After the Sept. 11 Terrorist Attacks in 2001, Americans united with patriotism and support for each other. Today, 18 years and six days later, the United States continues to grow more politically divided. To end this polarization, it is imperative that Americans, especially those born after the attacks, learn about post-9/11 unity, reflect on it, and replicate it.
Last Wednesday, former President Obama tweeted that he remembered a “spirit of unity and togetherness” after 9/11 that is absent amid today’s political climate. Obama couldn’t be more right about that — not only is America divided right now, but it is polarized and completely politicized.
The polarization is evident in cities like Boston, New York, and Portland, Oregon, where radical political groups have started physical brawls because of policy disagreement in the past years.
The night of the attacks, both Democratic and Republican senators stood closely together on the steps of the Capitol and sang “God Bless America” in solidarity. President George Bush then remarked, “America is united.”
The simple bipartisan support for Americans dealing with the tragedies fostered a sense of unity and pride that touched millions of Americans. According to multiple soldiers interviewed by the Seattle Times, that pride inspired them to enlist. The Marines experienced an obvious increase in the number of enlistments in the following years.
In cities across the country, Americans of all races, religions, and sexual orientations mourned those who died. The Bay Area held public and religious services for victims in the following weeks. It didn’t matter what race, religion, or political party you were a part of — all that mattered was that we were Americans, and that our common principles were under attack.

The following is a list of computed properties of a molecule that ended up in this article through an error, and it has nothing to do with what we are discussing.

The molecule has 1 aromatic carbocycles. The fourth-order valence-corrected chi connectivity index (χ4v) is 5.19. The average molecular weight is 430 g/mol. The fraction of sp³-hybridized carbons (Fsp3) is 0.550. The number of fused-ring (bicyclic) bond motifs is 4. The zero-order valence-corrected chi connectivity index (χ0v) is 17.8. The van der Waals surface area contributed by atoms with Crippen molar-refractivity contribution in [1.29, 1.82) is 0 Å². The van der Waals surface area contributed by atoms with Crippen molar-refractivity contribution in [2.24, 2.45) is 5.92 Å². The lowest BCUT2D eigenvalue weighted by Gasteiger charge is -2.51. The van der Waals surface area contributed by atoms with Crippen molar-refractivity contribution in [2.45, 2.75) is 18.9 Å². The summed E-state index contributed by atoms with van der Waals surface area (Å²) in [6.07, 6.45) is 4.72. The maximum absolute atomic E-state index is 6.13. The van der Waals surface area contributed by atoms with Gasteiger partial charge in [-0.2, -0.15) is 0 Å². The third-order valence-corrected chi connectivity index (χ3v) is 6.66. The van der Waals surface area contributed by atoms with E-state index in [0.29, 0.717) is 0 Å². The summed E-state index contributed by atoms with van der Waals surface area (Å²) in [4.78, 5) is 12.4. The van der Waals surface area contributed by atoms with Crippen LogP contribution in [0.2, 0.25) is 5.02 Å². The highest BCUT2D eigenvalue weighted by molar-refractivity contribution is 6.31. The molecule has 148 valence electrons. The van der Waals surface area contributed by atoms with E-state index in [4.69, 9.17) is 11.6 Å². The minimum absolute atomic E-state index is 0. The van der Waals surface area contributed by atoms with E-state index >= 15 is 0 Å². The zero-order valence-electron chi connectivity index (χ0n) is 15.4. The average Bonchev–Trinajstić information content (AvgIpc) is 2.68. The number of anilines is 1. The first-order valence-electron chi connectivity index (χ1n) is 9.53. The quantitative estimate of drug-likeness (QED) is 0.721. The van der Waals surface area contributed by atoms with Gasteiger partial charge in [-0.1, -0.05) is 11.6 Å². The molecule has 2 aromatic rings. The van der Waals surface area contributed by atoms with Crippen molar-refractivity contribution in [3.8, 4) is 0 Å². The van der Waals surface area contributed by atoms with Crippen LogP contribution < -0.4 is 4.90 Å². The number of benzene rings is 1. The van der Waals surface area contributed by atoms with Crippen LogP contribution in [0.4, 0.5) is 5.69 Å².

Even results from surveys taken after 9/11 elucidate the unity that touched America. A Gallup poll taken in 2002 asked people how they felt to be an American. Ninety percent of both Democrats and Republicans surveyed responded with “very proud.” In 2017, the same survey was conducted, but 92 percent of Republicans and only 67 percentage of Democrats said they were “very proud” to be Americans.
Our unity after 2001 had nothing to do with politics and everything to do with patriotism. Americans shared a love for freedom, a contempt for the attacks that threatened our country, and most importantly, pride in being American.
There are over 70 million voters who aren’t old enough to remember the unity that followed 2001, and maybe that’s why today’s political climate is so turbulent, especially among young people. Nonetheless, those who don’t remember it should ask their parents, teachers and grandparents what it was like to be an American then. Doing so would not only teach you about unity, but also about how patriotism can be used to find common ground with other Americans who may not see eye to eye with you.